The Panel considers that the Complainant should have exhibited a copy of its trademark application to its Complaint. A Complainant bears the onus of proof and should "get it right" first time. However, because the Panel finds against the Complainant on other grounds, it does not rest its finding on this technicality. The fact that since early 1999 the Complainant has consistently maintained its right to the mark in its many iterations with the Respondent is sufficient to excuse the Complainant’s omission. The Respondent never questioned the Complainant’s mark in his many contacts with the Complainant.
The Panel determines that the Respondent has no right or legitimate interest in respect of the domain names for the following reasons:
(a) The Respondent has failed to submit any evidence that he has any right or legitimate interest in respect of the domain names at issue.
(b) According to the Complainant’s search, there is no developed website in connection with the domain name "tabcorp.com", and "tabcorp.org" shows no sign of being established.
(c) The Respondent is not known by the name "tabcorp".
The Panel has difficulty in deciding whether the name "tabcorp.com" was registered in bad faith by the Respondent in January 1997. Normally, one would not expect that a U.S. resident would know of the Complainant or of an Australian mark relating to a gambling organization which, whilst of interest in one country, is unlikely to be widely known in another (if at all). The situation is similar to that in VZ VermögensZentrum AG v Anything.com (WIPO Case D2000-0527). There, a 3-member Panel found bad faith registration (as distinct from bad faith use) unproven. The Complainant was a financial services company, well known in Switzerland. Its mark was unlikely to have been known in the country of the Respondent, the Cayman Islands. Subsequent bad faith use does not necessarily prove bad faith registration. In this case, the presence of the Respondent in Australia at the time of registration excites suspicion. But, given his statutory declaration that he did not know of the Complainant at the date he registered the domain name, compared with the Complainant’s hearsay suggestion that he did, it will be for a Court to determine where the truth lies. The Panel finds bad faith registration not proved.
The Panel considers there is bad faith use of "tabcorp.com" shown by:
(a) The Respondent’s course of dealings with the Complainant culminating with his willingness to consider an offer for the domain names.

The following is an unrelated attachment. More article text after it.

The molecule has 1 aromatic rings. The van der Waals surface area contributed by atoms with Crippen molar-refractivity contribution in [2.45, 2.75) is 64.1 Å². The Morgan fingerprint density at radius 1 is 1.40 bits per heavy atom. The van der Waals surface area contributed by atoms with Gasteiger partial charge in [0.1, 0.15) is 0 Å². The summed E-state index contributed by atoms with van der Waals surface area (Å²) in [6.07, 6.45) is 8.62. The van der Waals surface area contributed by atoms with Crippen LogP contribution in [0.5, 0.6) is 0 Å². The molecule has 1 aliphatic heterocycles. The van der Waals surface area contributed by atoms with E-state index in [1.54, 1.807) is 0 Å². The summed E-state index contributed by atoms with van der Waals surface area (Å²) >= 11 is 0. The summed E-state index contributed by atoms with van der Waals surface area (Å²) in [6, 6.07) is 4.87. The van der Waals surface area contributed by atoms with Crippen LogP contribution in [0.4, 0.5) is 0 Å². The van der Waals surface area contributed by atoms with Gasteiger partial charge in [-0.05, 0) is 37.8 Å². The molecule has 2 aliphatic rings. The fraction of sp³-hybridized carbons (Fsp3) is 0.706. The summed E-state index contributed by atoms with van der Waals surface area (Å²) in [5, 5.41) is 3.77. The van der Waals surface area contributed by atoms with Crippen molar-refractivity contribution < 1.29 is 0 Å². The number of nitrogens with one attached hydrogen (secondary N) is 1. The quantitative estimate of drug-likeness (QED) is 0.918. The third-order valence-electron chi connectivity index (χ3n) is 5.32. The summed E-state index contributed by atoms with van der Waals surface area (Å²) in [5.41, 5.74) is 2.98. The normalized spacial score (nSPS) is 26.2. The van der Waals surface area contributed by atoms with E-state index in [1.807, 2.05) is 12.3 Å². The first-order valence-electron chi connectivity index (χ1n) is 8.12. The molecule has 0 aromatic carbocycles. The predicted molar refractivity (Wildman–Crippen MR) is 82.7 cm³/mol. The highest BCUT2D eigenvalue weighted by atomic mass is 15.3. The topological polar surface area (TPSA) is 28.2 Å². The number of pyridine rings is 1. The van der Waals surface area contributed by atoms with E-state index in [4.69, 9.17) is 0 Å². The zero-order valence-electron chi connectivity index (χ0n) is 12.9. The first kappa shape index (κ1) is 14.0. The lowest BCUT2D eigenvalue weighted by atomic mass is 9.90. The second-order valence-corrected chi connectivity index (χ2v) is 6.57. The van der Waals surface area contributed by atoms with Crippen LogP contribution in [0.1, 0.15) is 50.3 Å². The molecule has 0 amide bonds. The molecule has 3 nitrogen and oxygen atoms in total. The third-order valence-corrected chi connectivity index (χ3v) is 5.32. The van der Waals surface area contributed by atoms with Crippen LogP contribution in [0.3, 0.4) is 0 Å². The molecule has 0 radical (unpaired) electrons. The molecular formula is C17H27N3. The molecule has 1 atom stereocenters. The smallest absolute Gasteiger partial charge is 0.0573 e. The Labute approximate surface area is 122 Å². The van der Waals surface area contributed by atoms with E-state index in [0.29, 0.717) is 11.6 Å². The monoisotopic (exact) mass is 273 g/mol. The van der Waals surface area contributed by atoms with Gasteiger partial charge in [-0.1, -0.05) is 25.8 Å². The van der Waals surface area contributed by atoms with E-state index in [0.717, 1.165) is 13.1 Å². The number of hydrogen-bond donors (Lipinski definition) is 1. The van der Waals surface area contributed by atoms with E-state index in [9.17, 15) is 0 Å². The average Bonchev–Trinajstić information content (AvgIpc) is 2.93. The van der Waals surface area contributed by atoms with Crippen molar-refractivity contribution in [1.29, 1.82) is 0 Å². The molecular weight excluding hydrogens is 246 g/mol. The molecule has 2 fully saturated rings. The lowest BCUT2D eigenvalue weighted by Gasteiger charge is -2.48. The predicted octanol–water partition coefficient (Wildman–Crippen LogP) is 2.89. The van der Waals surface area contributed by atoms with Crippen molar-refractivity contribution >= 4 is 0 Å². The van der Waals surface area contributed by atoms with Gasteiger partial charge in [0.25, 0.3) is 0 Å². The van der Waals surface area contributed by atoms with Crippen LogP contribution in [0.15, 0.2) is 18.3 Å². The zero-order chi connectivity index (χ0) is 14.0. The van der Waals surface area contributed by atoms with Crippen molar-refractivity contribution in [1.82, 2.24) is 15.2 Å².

(b) Inaction by the lack of development of the websites and any promotion of the websites.
(c) The Respondent’s registration of "tabcorp.org" in February 2000.
The situation with regard to "tabcorp.org" is different. Bad faith registration in February 2000, can be inferred easily. By then, Respondent knew full well the Complainant’s concern about "tabcorp.com". His excuse of a "prophylactic measure" is unconvincing and meaningless.
The bad faith use of "tabcorp.org" is shown by the failure to develop the website and the Respondent’s course of dealings in relation to "tabcorp.com".
In relation to the Respondent’s dealings with Ms. Baker, it is not possible for a Panelist in this expedited proceeding to make any credibility findings. There is a clear conflict of evidence between the suggested evidence of Ms. Baker (produced only by a note of a conversation) that the Respondent’s motive in registering the domain name "tabcorp.com" was later to sell it at a profit. In evidence produced in a more satisfactory form, the Respondent denies this. There is also a conflict whether or not that domain name was held on trust by the Respondent for Ms. Baker’s Trust. This has an impact on the Complainant’s approach to NSI to transfer the name which the Respondent characterizes as evidence of "unclean hands" by the Complainant. Such matters can only be determined in a Court of competent jurisdiction and not by a WIPO Panelist operating under the ICANN Dispute Resolution Policy.
The situation is different in respect of "tabcorp.org". It was registered after the Respondent had ample notice of the Complainant’s concerns and it must be transferred to the Complainant.
The Panel decides that the Complainant has not made out a sufficient case for the transfer of the domain name "tabcorp.com". At best for the Complainant, there is only a suspicion that this domain name was registered in bad faith. The Complainant will have to take Court proceedings if it wishes. The Panel declines to order the transfer of the domain name "tabcorp.com".
However, the Panel decides that the necessary grounds have been made out in respect of the domain name "tabcorp.org". The Panel therefore orders that the domain name be transferred to the Complainant.
Hon Sir Ian Baker QC
Dated: September 20, 2000